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A programmable exposure control system for determination of the effects of pollutant exposure regimes on plant growth

Atmospheric Environment (1967)
Publication Date
DOI: 10.1016/0004-6981(85)90198-2
  • Ecology
  • Geography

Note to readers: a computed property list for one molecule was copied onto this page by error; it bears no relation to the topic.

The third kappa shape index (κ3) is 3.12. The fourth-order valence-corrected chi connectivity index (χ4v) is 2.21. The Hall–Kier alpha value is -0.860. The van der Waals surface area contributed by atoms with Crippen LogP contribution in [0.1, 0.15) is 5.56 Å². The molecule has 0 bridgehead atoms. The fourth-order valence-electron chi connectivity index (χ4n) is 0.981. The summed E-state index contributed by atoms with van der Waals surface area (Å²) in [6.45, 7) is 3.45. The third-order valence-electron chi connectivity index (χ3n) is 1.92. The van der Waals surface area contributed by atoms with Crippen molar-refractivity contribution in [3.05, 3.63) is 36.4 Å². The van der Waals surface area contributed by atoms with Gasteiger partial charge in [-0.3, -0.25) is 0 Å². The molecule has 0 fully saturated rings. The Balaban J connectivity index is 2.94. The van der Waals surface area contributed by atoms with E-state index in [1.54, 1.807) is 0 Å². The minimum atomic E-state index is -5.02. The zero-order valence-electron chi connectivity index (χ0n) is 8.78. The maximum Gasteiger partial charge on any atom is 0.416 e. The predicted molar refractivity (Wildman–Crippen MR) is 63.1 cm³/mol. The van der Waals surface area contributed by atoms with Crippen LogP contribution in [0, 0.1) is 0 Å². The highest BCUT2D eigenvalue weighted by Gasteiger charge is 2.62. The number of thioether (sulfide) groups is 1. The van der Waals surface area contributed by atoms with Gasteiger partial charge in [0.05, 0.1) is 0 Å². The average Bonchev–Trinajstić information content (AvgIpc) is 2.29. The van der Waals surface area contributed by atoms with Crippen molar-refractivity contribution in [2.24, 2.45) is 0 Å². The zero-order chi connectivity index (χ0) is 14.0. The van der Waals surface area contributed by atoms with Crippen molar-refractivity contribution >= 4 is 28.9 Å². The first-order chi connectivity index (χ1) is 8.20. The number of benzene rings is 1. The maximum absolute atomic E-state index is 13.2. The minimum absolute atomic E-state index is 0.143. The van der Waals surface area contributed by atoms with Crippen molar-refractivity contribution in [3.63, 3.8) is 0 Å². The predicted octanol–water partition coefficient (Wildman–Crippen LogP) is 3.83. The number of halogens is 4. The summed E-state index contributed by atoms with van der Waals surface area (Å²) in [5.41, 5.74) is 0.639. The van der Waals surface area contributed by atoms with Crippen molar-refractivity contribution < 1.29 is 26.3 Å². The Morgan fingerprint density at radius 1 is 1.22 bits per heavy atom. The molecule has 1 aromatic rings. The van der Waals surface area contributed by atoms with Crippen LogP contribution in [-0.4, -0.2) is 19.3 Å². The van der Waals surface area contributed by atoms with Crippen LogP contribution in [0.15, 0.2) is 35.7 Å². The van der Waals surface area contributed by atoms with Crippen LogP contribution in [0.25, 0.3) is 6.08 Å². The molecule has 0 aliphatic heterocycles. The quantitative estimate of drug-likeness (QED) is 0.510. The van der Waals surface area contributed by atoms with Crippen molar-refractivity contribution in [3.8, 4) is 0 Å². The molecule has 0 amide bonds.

Abstract A field-exposure research facility was constructed to provide a controlled environment to determine the influence of the various components of ozone exposure (concentration, frequency and duration) on plant response. The facility uses modified open-top chambers and an automated control system for continuous delivery and control of single or multiple pollutants over a growing season. Numerous exposure profiles (e.g. various episodic regimes, daily peak profiles with sinusoidal-type or square-wave type peaks) can be produced and controlled in all chambers. Ozone is produced by commercially available generators; their outputs are controlled by an HP 41CV hand-held computer through a Hewlett-Packard Interface Loop System (HP-IL). Chamber microenvironmental data and ozone concentration data are collected continuously with a data acquisition system that includes mean hourly ozone concentration, air and soil temperature, relative humidity and solar radiation. The hourly ozone concentration in each chamber ranged from 2 to 12% of the requested concentration over a 174-day season. Initial studies with this facility compared the response of alfalfa and tall fescue growth to episodic and daily peak exposure profiles with equivalent integrated exposure indices over the growing season. Over the period of three cuttings (133 days) alfalfa growth was reduced more when exposed to the episodic profile than with the exposure regime of daily ozone peaks. Tall fescue growth was reduced only slightly over a period of three cuttings (90 days) when exposed to either regime.

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